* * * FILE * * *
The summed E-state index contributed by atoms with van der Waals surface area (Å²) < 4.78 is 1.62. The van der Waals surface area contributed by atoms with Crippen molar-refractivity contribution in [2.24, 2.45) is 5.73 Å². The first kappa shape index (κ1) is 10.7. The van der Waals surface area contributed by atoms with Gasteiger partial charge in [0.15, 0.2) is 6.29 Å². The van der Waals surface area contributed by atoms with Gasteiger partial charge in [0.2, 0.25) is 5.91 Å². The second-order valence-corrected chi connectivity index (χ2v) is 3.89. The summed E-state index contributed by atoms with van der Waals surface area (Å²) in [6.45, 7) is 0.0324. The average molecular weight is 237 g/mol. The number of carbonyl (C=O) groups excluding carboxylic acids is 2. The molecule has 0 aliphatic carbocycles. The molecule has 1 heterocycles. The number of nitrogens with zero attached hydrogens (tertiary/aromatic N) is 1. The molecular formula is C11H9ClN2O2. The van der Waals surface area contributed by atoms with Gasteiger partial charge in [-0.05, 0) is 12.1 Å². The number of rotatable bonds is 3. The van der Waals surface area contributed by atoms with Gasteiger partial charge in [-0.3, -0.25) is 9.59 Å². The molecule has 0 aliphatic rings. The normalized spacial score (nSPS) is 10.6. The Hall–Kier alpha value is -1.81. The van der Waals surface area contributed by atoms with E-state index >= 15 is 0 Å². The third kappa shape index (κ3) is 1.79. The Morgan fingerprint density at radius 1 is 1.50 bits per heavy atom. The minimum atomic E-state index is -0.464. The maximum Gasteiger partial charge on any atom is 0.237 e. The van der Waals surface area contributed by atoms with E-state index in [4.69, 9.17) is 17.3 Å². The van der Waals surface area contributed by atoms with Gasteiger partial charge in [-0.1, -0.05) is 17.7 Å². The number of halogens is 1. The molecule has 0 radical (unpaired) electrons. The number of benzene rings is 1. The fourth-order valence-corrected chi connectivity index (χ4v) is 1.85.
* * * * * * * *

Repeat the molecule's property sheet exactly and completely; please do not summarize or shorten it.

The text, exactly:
The summed E-state index contributed by atoms with van der Waals surface area (Å²) < 4.78 is 1.62. The van der Waals surface area contributed by atoms with Crippen molar-refractivity contribution in [2.24, 2.45) is 5.73 Å². The first kappa shape index (κ1) is 10.7. The van der Waals surface area contributed by atoms with Gasteiger partial charge in [0.15, 0.2) is 6.29 Å². The van der Waals surface area contributed by atoms with Gasteiger partial charge in [0.2, 0.25) is 5.91 Å². The second-order valence-corrected chi connectivity index (χ2v) is 3.89. The summed E-state index contributed by atoms with van der Waals surface area (Å²) in [6.45, 7) is 0.0324. The average molecular weight is 237 g/mol. The number of carbonyl (C=O) groups excluding carboxylic acids is 2. The molecule has 0 aliphatic carbocycles. The molecule has 1 heterocycles. The number of nitrogens with zero attached hydrogens (tertiary/aromatic N) is 1. The molecular formula is C11H9ClN2O2. The van der Waals surface area contributed by atoms with Gasteiger partial charge in [-0.05, 0) is 12.1 Å². The number of rotatable bonds is 3. The van der Waals surface area contributed by atoms with Gasteiger partial charge in [-0.3, -0.25) is 9.59 Å². The molecule has 0 aliphatic rings. The normalized spacial score (nSPS) is 10.6. The Hall–Kier alpha value is -1.81. The van der Waals surface area contributed by atoms with E-state index >= 15 is 0 Å². The third kappa shape index (κ3) is 1.79. The Morgan fingerprint density at radius 1 is 1.50 bits per heavy atom. The minimum atomic E-state index is -0.464. The maximum Gasteiger partial charge on any atom is 0.237 e. The van der Waals surface area contributed by atoms with E-state index in [4.69, 9.17) is 17.3 Å². The van der Waals surface area contributed by atoms with Gasteiger partial charge in [-0.1, -0.05) is 17.7 Å². The number of halogens is 1. The molecule has 0 radical (unpaired) electrons. The number of benzene rings is 1. The fourth-order valence-corrected chi connectivity index (χ4v) is 1.85.